The early history of Egyptian relations with Ugarit is unclear. Several Egyptian stone vessels of late Predynastic and Early Dynastic period dates have been found at the site, but their find-spots (mostly Late Bronze Age contexts) suggest that they reached Ugarit long after their time of manufacture. Any commercial or political relationship between Ugarit and Egypt during the third millennium BCE (the time of Level IIIA) was probably of little significance, unlike that between Byblos and Egypt.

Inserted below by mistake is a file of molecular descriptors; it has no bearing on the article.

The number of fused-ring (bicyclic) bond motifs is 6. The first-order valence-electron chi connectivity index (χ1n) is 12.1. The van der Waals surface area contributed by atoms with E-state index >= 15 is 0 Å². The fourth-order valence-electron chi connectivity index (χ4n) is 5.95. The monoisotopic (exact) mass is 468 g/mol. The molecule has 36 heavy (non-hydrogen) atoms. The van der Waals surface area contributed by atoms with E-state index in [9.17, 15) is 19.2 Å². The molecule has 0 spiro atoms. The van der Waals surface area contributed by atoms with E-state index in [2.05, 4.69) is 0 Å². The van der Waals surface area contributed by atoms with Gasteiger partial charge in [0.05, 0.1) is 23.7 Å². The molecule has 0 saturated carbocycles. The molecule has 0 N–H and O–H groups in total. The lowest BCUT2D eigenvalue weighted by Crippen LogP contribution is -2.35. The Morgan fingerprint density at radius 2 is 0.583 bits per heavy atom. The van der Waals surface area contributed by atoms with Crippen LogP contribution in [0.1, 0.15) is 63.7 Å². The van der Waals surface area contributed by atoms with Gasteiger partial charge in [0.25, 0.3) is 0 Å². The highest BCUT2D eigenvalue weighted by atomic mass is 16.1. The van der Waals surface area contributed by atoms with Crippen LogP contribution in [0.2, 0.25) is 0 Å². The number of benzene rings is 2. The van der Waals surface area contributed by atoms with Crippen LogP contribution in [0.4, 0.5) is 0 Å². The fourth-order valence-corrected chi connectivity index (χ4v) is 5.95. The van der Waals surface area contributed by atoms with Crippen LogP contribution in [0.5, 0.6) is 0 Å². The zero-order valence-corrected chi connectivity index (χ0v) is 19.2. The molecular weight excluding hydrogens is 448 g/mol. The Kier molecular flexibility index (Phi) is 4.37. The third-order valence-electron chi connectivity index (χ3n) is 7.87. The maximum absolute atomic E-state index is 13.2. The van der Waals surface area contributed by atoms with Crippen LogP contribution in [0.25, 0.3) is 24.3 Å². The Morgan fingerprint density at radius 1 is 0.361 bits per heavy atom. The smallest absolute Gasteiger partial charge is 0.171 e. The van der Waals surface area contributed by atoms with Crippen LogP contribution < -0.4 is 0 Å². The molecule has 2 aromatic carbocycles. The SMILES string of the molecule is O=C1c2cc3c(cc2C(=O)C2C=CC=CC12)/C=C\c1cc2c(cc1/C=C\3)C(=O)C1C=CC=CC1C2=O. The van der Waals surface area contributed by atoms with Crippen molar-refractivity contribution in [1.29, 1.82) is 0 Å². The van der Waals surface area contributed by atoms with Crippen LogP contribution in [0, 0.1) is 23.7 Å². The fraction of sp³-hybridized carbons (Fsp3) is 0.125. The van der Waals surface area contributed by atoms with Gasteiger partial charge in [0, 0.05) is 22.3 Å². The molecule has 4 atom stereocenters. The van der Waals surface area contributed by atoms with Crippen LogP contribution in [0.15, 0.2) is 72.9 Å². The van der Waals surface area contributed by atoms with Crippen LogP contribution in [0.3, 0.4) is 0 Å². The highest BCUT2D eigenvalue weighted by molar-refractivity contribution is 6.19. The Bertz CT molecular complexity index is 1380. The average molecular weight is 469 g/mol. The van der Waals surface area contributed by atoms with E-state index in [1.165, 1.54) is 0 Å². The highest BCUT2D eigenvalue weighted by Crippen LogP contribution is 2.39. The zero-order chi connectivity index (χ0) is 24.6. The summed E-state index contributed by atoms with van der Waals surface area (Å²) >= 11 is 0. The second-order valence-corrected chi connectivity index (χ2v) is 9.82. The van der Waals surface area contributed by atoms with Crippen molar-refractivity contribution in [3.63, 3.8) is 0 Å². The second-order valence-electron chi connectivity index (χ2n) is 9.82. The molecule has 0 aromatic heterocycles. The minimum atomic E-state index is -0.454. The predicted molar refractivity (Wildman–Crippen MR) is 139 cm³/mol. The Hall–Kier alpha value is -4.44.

A variety of Egyptian Middle Kingdom objects have come from the excavations at Ugarit (or were purchased at Latakia) and are said to be from the site. The items containing royal names include a carnelian bead and a cylinder seal naming Senwosret I, a fragmentary seated statue of Princess Khnemetneferkhedjet, and fragments of a sphinx of Amenemhet III. Parts of several Egyptian nonroyal statues (including a statue group of the vizier Senwosretankh and his family) have also been found at Ugarit. Because the excavated items derive mostly from contexts after the early second millennium BCE, some of this material may have reached Ugarit later in the Middle Bronze Age or during the Late Bronze Age. The number of objects involved, combined with the occurrence of numerous Middle Kingdom royal-name objects at Byblos, make it more likely, however, that the royal finds represent diplomatic gifts from the Egyptian court to the local rulers of Ugarit. There is no mention of Ugarit in the Egyptian Execration Texts. The evidence for relations between Egypt and Ugarit during the Second Intermediate Period is limited to a few alabaster (calcite) vessels found in tombs dating to the second half of the Middle Bronze Age.